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Questions and answers about CRISPR patents

CVC’s issued patents are to the composition and use of the core type 2 CRISPR/Cas9 complex to modify DNA in ANY ENVIRONMENT without limitation to uses in eukaryotic cells. CVC further has issued patents on single guide RNA (sgRNA) which greatly enhances the efficiency of CRISPR gene editing in many applications.

In the United States, Broad’s issued patents (currently subject to a PTAB initiated interference) are for certain methods of genome editing and uses only in eukaryotic cells. 

In December, 2012, Broad requested “accelerated examination” of its application. This meant the USPTO considered the application more quickly. CVC did not request accelerated examination when it applied for a patent in May, 2012.

CRISPR research is a large field that involves contributions from many talented scientists around the world. The USPTO had issued more than 570 patents as of September 2020, with claims to CRISPR and/or Cas9 to approximately 900 inventors from more than 200 applicant organizations. The European Patent Office (EPO) had issued more than 190 such patents to more than 460 inventors from about 110 applicant institutions. In addition, there have been more than 9,200 applications filed (and published but not yet granted) around the world.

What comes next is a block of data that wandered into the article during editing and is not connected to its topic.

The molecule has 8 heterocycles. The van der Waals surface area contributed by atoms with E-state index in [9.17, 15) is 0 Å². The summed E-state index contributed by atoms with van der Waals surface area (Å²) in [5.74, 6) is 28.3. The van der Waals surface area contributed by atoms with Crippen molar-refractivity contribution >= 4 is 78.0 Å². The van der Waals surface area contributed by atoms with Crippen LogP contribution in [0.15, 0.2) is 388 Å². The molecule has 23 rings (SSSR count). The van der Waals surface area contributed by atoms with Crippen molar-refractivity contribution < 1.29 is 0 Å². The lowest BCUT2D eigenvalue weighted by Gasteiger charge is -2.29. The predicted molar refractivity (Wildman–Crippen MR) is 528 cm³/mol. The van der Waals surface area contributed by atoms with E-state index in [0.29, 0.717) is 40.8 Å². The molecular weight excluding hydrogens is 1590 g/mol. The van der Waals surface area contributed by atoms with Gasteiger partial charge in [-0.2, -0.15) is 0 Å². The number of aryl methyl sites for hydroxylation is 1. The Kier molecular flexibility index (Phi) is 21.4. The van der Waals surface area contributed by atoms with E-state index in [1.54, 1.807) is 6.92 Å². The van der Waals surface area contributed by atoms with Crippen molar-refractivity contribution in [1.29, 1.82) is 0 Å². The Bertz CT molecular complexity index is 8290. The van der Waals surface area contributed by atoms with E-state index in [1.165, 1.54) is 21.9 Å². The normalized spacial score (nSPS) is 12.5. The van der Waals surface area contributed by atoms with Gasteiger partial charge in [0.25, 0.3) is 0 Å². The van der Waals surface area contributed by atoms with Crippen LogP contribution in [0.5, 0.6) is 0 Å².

Current CVC patent list can be viewed here.

Over the next several years, there will be many more patents issued in the CRISPR field, to many inventors from many institutions, in recognition of each individual’s contribution to advancing CRISPR technology.

Latest news

Foundational CRISPR/Cas9 gene editing patent granted to CVC in Canada

Dublin, Ireland, January 5, 2023: ERS Genomics announced that its first Canadian patent, CA 2872241, with broad claims to compositions and methods of using CRISPR/Cas9 in humans, animals, plants, and microbes has been granted to the CVC group. CVC stands for University of California, University of Vienna, and Emmanuelle Charpentier and is the acronym used to describe the owners of what are commonly referred to as the UC Berkeley CRISPR patents. ERS, co-founded by Nobel Laureate Dr. Emmanuelle Charpentier, provides access to a broad portfolio of over 80 foundational CRISPR/Cas9 patents worldwide. The Canadian patent, which formally issued in December, includes

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